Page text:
Mom's cigarette started fire that injured infant

SANDUSKY A cigarette caused the Oct. 18 apartment fire that left 18 people homeless and an infant ba
Sandusky Register Staff
May 24, 2010



A cigarette caused the Oct. 18 apartment fire that left 18 people homeless and an infant badly burned.

Ruled unintentional, the fire spread through the four-story 1517 Columbus Ave. building after starting in 19-year-old Brittney Penfield's apartment, according to a Sandusky Fire Department report released Monday.

The blaze began after Penfield placed a cigarette on a sofa bed when she entered the second-floor unit. About 15 minutes later Penfield heard her 10-month-old daughter, Tashiya Johnson, scream.

Penfield grabbed her daughter and fled to safety. The girl suffered third-degree burns before the two escaped.

Nearly 10-foot-tall ceilings kept smoke trapped from hallway smoke detectors as flamescontinued to build, said Rudy Ruiz, fire safety inspector.

"The structure is sound, it's a pretty old building, it's pretty solid," he said, adding that Erie County Metropolitan Housing crews are working on repairs.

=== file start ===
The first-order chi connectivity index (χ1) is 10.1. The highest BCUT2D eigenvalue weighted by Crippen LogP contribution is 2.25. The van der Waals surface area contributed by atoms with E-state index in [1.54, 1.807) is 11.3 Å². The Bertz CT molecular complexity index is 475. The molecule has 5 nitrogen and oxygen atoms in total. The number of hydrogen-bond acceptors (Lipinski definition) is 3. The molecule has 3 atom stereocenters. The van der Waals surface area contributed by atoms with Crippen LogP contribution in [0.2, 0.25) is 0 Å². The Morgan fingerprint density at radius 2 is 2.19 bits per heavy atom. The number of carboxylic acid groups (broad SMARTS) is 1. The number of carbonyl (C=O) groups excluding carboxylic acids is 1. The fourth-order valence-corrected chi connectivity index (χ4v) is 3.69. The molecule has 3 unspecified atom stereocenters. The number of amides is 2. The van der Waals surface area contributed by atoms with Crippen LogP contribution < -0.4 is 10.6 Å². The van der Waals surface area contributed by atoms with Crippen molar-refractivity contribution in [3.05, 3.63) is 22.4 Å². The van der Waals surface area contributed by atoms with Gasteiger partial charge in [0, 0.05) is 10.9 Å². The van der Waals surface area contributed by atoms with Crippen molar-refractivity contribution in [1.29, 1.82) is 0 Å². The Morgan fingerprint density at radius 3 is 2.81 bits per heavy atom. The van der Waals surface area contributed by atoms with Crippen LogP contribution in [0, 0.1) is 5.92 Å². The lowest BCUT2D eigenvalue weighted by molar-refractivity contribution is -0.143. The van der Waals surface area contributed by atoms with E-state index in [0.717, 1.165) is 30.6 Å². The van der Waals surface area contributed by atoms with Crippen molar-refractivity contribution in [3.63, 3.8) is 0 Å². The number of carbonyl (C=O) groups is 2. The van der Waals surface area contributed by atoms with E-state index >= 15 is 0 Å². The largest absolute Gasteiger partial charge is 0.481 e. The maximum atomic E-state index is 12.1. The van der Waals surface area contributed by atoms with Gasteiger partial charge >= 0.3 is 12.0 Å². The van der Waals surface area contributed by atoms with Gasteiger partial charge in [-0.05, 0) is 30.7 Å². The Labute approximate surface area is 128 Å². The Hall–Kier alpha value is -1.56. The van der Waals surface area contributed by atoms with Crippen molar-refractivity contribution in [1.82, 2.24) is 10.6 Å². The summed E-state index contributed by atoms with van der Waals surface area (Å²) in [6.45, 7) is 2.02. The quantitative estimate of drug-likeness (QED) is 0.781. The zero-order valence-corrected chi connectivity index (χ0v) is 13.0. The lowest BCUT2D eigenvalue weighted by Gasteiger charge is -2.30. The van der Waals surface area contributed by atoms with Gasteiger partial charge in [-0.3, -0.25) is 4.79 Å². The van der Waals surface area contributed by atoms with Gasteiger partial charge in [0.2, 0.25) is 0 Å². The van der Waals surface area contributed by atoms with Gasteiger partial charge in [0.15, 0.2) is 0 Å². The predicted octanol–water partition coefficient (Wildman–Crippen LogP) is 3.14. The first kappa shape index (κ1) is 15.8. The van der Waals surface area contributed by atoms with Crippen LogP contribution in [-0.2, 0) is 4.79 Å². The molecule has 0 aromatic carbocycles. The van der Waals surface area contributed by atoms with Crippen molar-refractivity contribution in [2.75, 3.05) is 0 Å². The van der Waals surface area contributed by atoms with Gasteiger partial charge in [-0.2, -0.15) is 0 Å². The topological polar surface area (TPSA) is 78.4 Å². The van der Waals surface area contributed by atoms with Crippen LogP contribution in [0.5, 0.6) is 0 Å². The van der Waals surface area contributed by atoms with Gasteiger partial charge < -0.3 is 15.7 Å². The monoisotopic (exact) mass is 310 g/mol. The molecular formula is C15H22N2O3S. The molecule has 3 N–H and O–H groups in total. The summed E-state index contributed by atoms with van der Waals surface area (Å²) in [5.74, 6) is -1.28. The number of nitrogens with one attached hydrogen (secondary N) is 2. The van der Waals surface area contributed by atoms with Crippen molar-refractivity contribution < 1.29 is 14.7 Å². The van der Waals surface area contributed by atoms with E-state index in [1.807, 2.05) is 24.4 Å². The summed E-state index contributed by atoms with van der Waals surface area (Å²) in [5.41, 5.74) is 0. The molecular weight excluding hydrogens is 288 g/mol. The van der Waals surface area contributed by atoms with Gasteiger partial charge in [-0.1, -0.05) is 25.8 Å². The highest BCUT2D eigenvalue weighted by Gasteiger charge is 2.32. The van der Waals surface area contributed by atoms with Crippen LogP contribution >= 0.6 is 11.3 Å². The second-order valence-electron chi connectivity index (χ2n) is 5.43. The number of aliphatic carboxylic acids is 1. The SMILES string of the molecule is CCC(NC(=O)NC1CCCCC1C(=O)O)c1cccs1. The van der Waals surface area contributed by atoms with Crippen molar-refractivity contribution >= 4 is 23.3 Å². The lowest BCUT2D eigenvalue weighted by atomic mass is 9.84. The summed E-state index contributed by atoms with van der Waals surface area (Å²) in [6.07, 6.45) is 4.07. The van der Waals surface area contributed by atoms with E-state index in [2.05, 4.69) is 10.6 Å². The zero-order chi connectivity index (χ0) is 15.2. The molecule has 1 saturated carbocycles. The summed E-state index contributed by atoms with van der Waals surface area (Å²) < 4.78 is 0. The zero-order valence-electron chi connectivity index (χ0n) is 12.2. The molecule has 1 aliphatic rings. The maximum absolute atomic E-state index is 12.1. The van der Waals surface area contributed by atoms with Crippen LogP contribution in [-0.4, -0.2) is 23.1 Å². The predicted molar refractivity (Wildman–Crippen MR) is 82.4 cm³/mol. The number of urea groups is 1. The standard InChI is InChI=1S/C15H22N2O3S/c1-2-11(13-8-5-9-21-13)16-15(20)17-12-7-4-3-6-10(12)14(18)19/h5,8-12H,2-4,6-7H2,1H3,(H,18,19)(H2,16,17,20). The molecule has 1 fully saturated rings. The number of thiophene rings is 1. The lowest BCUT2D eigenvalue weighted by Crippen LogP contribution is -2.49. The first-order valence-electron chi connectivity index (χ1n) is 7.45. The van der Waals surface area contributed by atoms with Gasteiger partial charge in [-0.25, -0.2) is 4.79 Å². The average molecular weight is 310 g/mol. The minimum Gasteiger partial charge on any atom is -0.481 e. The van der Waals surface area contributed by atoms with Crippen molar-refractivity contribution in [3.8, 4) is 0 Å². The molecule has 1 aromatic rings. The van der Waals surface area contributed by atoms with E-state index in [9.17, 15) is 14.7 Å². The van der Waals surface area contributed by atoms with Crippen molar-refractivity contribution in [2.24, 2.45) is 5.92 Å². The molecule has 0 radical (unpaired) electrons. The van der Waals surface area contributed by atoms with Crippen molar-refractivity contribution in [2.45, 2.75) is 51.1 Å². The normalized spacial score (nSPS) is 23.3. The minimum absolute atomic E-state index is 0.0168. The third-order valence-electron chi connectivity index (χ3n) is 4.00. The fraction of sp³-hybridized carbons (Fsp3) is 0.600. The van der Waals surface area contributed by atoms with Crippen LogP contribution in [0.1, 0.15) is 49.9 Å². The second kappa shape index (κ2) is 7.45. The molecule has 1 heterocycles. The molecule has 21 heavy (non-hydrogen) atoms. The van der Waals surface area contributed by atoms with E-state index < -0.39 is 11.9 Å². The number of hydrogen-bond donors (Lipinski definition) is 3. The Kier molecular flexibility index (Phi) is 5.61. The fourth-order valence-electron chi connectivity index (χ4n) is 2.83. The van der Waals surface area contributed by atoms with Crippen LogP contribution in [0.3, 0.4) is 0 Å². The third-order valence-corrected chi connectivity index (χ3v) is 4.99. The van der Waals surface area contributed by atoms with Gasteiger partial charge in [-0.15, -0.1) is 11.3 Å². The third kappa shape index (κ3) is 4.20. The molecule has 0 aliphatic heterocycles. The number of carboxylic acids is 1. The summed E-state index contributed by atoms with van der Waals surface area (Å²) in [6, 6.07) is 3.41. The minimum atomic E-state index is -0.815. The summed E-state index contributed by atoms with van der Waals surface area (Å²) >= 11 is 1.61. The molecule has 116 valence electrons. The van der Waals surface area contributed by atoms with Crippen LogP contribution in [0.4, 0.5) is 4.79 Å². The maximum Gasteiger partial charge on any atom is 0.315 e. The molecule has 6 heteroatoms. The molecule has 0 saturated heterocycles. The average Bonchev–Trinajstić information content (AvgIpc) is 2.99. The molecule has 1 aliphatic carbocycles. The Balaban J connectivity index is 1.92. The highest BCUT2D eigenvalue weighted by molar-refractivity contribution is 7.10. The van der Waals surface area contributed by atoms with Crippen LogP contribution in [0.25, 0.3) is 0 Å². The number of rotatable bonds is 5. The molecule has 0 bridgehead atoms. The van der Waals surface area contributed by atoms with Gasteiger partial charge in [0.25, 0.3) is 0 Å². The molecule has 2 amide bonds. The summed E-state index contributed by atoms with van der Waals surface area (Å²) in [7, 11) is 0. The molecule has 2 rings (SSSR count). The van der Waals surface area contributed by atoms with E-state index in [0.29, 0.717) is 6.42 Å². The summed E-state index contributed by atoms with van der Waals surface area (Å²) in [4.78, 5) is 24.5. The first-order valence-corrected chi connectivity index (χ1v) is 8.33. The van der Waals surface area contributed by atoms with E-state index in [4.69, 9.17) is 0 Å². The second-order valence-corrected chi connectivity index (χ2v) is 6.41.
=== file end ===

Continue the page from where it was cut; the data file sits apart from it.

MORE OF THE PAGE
The eight-unit apartment building sustained $150,000 structural damage and $36,000 content damage, the report said.

An investigative report conducted by Sandusky police detectives has yet to be released. Erie County Prosecutor Kevin Baxter will review the report and consider charges that could include child endangering if Penfield's actions were reckless.

"It's questionable whether or not the elements would fit under that," he said Monday.

Penfield declined comment Monday.

Meanwhile, her daughter was transferred to the burn unit of Shriner's Hospitals for Children in Cincinnati last week to continue her long road to recovery.

To date about $9,000 has been used to aid families displaced after the fire, said Ron Rude, executive director of the American Red Cross Firelands Chapter.

"Many of them are looking for new places to live," he said, adding that all residents are now living with family or friends.

David Bier owns the property. His wife said he declined to comment Monday.